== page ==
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Double Up Food Bucks a Triple Win for Communities

The Boise Farmers Market offers a mobile market to neighborhoods around the city. (Tamara Cameron/Boise Farmers Market)
The Boise Farmers Market offers a mobile market to neighborhoods around the city. (Tamara Cameron/Boise Farmers Market)
July 2, 2018

BOISE, Idaho — Farmers markets across Idaho are offering people the chance to double how far their food benefits go on fresh fruits and vegetables.

The Double Up Food Bucks program provides a one-to-one match on purchases of fresh food for recipients of the Supplemental Nutrition Assistance Program, formerly known as food stamps. Eileen Stachowski with the Idaho Farmers Market Association said the double-up program has been growing since it came to Idaho three years ago and is available at 13 farmers markets across the state.

She called the program a "triple win" for communities.

"It helps local economies keep more federal dollars circulating. It increases the amount of money available to low-income families to purchase healthy fruits and vegetables,” Stachowski said. “And then, that money is going to local farmers."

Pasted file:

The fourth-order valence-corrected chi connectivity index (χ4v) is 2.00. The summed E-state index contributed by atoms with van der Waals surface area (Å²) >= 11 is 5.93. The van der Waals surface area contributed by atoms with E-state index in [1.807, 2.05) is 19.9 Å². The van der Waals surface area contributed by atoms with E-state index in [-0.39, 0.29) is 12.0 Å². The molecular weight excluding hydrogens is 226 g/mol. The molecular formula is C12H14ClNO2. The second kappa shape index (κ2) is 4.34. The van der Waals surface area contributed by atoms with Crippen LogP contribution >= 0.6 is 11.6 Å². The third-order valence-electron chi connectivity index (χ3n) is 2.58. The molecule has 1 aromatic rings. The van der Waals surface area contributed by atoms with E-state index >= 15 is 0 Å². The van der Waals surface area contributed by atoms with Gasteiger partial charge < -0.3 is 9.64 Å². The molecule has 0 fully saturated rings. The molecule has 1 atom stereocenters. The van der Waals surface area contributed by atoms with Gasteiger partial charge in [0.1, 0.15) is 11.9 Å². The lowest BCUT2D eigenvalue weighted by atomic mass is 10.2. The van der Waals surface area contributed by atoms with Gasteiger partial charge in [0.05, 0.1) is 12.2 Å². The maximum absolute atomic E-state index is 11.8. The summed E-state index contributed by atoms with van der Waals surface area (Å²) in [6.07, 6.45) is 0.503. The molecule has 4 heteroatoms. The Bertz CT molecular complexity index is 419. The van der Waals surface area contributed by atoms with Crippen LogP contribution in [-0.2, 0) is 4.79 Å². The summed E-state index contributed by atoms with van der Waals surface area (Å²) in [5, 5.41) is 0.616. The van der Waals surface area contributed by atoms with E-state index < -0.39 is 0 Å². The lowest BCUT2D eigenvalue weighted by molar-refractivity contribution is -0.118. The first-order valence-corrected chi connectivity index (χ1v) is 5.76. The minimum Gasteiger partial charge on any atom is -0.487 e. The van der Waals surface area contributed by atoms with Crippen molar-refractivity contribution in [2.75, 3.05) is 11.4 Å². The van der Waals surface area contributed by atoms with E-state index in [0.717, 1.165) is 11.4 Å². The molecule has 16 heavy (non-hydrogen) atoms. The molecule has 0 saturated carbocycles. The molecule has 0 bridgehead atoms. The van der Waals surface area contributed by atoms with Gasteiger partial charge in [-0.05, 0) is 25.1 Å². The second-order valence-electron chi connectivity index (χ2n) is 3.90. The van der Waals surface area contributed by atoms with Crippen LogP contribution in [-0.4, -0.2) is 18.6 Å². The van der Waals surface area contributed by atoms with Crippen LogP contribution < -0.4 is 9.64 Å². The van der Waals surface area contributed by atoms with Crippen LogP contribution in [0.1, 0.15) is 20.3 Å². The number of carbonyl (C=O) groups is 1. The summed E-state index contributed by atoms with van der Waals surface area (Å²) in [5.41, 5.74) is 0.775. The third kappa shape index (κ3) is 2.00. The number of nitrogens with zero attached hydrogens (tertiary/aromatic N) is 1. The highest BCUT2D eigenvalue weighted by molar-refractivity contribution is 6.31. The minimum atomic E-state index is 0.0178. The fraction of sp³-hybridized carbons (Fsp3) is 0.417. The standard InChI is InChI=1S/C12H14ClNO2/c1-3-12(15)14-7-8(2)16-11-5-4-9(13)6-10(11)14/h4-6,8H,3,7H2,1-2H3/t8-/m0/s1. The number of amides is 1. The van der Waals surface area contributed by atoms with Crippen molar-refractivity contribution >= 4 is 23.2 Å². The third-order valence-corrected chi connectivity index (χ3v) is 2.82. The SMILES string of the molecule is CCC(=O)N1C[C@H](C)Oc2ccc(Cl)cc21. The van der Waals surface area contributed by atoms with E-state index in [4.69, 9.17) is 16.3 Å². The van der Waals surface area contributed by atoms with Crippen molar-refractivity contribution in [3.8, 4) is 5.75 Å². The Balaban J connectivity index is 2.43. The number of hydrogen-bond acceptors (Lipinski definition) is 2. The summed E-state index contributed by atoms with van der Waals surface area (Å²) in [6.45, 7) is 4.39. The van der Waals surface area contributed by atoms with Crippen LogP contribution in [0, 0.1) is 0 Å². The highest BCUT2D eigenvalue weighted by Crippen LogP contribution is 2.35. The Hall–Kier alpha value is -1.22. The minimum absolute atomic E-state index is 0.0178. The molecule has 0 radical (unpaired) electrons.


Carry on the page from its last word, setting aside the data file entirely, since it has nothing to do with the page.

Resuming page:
Stachowski said the goal is to expand to more Idaho farmers markets and also offer it at traditional retailers. She noted that fresh fruits and vegetables can sometimes be costly, and this program is helping incentivize healthy food choices for low-income Idahoans.

According to the Idaho Hunger Relief Task Force, more than three-quarters of Idaho food stamp recipients are families with children.

For the producers, Stachowski said the program does more than just add to their bottom line.

"It also helps generate more knowledge of farmers markets. We're marketing them more,” she said. “We're doing work around benefits of healthy eating, and so the whole program is having multiple impacts on farmers."

In Boise, the Double Up program isn't tethered to a single location one day a week. The Boise Farmers Market offers a mobile market that serves 21 different neighborhoods across the city Monday through Thursday. Tamara Cameron, manager of the mobile market, said farmers market food has the added benefit of lasting longer in the fridge.

"That really counts when you're talking about something like lettuce, because lettuce expires quickly,” Cameron said. “So if you got it yesterday at the farmers market, this day next week it's probably still going to be just fine. So it lasts a lot longer, and that really saves people food dollars also."

To find a farmers market near you, visit

Eric Tegethoff, Public News Service - ID